Xmas without China
A Chinese immigrant challenges one US family to reject materialism and live without Chinese products during Christmas.
Editor’s Note: This film is no longer available online.
Imagine living a month without the ubiquitous ‘Made In China’ label on anything you purchase.
Now imagine that month is December.
One All-American family accepts this challenge from Chinese immigrant Tom Xia, who moved to the US as a boy and wanted to explore the material relationship between his new home and his native one.
The rules: One family must remove everything made in China from their home (temporarily) while not purchasing anything new with that label for an entire holiday season.
There is comedy and tragedy, but more than that as questions of family, success, and consumerism swirl around the idea of personal identity.
By Alicia Dwyer
One of the first things that attracted me to this story is its comedy.
I have worked on films dealing with serious subjects like the Holocaust, HIV/AIDS, bullying, and the Israeli-Palestinian conflict. While I loved working on those films, I also found myself hungering for humour.
So, I was delighted when my brother and filmmaking partner, Michael Dwyer, introduced me to his friend Tom Xia. Tom made me laugh and when he told me about his big idea to challenge American families to survive Christmas without Chinese products, I thought: this is something worth following.
The concept touches on fascinating issues – globalisation, the intersection of cultures, and shifts in our imaginings of the ‘American Dream’ – yet Tom’s youthful pop-culture-inspired impulse to challenge his neighbours was instinctive and playful.
Soon, we found ourselves filming the improbable relationship between two families living side-by-side but worlds apart.
Following Tom and his ‘Xmas without China’ challenge also gave me an opportunity to focus on my own backyard. Immigration has transformed the suburb in which my own dad grew up; in recent years, Arcadia, California has become half Chinese American. Having witnessed my grandmother’s conflicting feelings about the neighbourhood changing – as a resident but also as a real estate agent – I saw in Tom’s story a way to explore some of those tensions from the perspective of someone who is both a Chinese immigrant and an American.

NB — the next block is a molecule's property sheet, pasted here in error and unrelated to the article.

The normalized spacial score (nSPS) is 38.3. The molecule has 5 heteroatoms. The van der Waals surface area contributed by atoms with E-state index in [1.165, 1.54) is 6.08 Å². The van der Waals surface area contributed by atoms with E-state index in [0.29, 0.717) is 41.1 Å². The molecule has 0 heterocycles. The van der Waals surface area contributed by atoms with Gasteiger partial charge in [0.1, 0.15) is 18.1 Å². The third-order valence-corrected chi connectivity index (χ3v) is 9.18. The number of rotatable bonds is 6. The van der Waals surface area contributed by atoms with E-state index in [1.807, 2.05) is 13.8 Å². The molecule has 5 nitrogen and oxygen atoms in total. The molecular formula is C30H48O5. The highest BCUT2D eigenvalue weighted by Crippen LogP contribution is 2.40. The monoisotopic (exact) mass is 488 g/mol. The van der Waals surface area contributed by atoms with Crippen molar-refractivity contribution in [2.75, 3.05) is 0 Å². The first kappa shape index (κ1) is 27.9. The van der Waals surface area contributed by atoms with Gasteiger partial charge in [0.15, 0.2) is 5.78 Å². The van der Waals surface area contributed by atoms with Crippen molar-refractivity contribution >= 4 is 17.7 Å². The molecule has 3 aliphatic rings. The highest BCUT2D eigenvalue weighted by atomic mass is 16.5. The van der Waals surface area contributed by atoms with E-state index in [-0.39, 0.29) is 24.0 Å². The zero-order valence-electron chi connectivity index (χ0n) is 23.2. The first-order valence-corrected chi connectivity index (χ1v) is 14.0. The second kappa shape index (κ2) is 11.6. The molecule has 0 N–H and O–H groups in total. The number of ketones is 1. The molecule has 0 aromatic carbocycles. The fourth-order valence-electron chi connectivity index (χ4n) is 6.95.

I wanted to capture how Tom experiences these worlds as both an insider and an outsider, treading lightly in the footsteps of great American humourists, engaging his neurotic experience of American life with a self-aware, self-deprecating, earnestness.
When I met his parents and the Jones family, who took up his challenge, I saw an opportunity to focus on these two families and make a movie in which both the Asian American characters and the white characters can move beyond stereotypes with the force of their humanity that vérité filmmaking can, in moments, reveal.
I am deeply grateful to both the Xia and Jones families for allowing us into their lives, and for taking us to unexpected places.
One of the most intriguing places that the story takes us is the intersection of consumerism and citizenship in American life.
“Who are we if we don’t make anything anymore?” Evelyn Jones asks Tom. Bravely taking on the challenge to empty their house of Chinese stuff and to not buy any more during a Christmas season, the Jones family experiences the sheer material difficulty of living without so many everyday things.
This is a considerable change for them, highlighting our dependence on cheaply made stuff. But what particularly strikes me is that the Joneses’ process also illuminates spiritual aspects of our consumer-driven life. If we can’t put up Christmas lights and buy presents, how do we celebrate Christmas?
Meanwhile Tom’s family, in seeking their American dream – to build a Colonial style home and even decorate their first enormous Christmas tree – are finding themselves embroiled in similar questions as they try in some ways to keep up with the Joneses.
When Evelyn Jones asks Tom if he’s an American citizen, his crisis around his identity brings together for me the material and spiritual questions, like what does it mean to be American in a culture where, as economist Raj Patel suggests, we are often encouraged to think of ourselves less as citizens and more as consumers?
I am deeply grateful to my team, including cinematographer/co-producer Michael Dwyer, co-producer/editor Juli Vizza and producer/main character Tom Xia, for taking up these threads with me to tell the story of Xmas without China.